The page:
Data Portability under the GDPR

//Data Portability under the GDPR

What is the right to data portability? Is it about a data subject taking their IDs and laptops containing their personal data with them on the road? The answer is: Not really. Data portability is about more than just that. It’s about moving or copying personal data from one place to another, whether it be from one data controller to another or one IT system to another. So who does it apply to – just data subjects, or both data subjects and data controllers? The answer is: It applies to both, but is for the benefit of data subjects. The right gives data subjects a chance to participate, to have access and control over what happens to personal data concerning them.

Irrespective of whether you are a data subject or a data controller, this new right raises some serious questions. One of those is: What does data portability mean for you exactly? In fact, what does it even mean for data subjects other than the ones exercising their right to data portability?

If you are a data controller, the right means that you are going to have to provide data subjects with their data (or possibly port it to one of your competitors) if the data subjects ask you to.

If you are a data subject, you will want to know more about your right and we can help you answer an important question: How do I port my data?

When do you have to comply with Data Portability?

This depends on when the data subject asks you to port their personal data. Data subjects have a choice whether or not to request the porting of their personal data from you to another controller. But they cannot exercise that right in respect of all the personal data that you hold for them.

A data subject has the right to port their data where:

  1. the data subject has provided the data to the controller,
  2. processing was based on the data subject’s consent (like with special personal information) or for the performance of a contract, and
  3. the processing is by automated means.

The personal data must also be data that the data subjects, for example, provided you via an online form that they filled in, or in some other way by which they actively provided you with the data. This can also include personal data that you got from their online search history.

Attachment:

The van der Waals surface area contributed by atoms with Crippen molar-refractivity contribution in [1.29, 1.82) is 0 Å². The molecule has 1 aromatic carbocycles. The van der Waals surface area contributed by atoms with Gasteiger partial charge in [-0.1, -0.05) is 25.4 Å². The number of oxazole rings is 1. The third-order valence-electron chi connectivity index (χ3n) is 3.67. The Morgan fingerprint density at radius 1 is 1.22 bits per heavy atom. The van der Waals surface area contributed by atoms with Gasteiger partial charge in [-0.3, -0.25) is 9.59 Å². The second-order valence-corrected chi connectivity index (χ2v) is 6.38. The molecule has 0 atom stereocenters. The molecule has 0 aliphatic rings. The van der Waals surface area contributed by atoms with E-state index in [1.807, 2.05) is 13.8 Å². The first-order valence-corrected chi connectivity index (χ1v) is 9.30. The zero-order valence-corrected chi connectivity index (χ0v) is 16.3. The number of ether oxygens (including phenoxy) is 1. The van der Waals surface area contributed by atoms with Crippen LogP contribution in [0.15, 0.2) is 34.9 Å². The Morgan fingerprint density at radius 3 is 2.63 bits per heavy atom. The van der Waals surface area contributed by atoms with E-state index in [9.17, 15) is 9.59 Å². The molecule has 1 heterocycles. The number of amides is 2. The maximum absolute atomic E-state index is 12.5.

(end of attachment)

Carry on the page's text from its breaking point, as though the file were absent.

What obligations does Data Portability impose on controllers?

You must ensure that you:

  1. clearly inform data subjects of their right to data portability, especially if you are planning to cancel a contract or close an account they have with you;
  2. are not responsible for the data once you’ve given it over because the data subject or the new controller is then responsible;
  3. provide it in a structured, commonly-used and machine-readable format that encourages interoperability;
  4. only send the data of the data subject who requested that you port their data, and not the data of other data subjects; and
  5. send the data to the data subject without any unnecessary delay and, in any case, within one month of receiving the request. If complying with the request is complicated, you are allowed an additional two months within which to provide the data, but you must’ve informed the data subject about the reasons for the delay within one month after they’d initially made the request for data porting.

If you are receiving data from another controller you must ensure that:

  1. you clearly inform a data subject of the exact data you need in order to carry out the purpose for processing their data;
  2. the data you’ve received is not in excess of the data you need in order to carry out the purpose for processing their data; and
  3. you have a tool that will allow the data subject to choose which data they want to port or allow you to choose which data is necessary to carry out the purpose for processing their data.

Actions you can take


If you are interested, please complete the form on the right or enquire now. We will contact you to find out more about your requirements and give you a quote.

By |2019-06-27T12:54:47+02:00February 2nd, 2017|Categories: POPI and Data Protection|Tags: , , |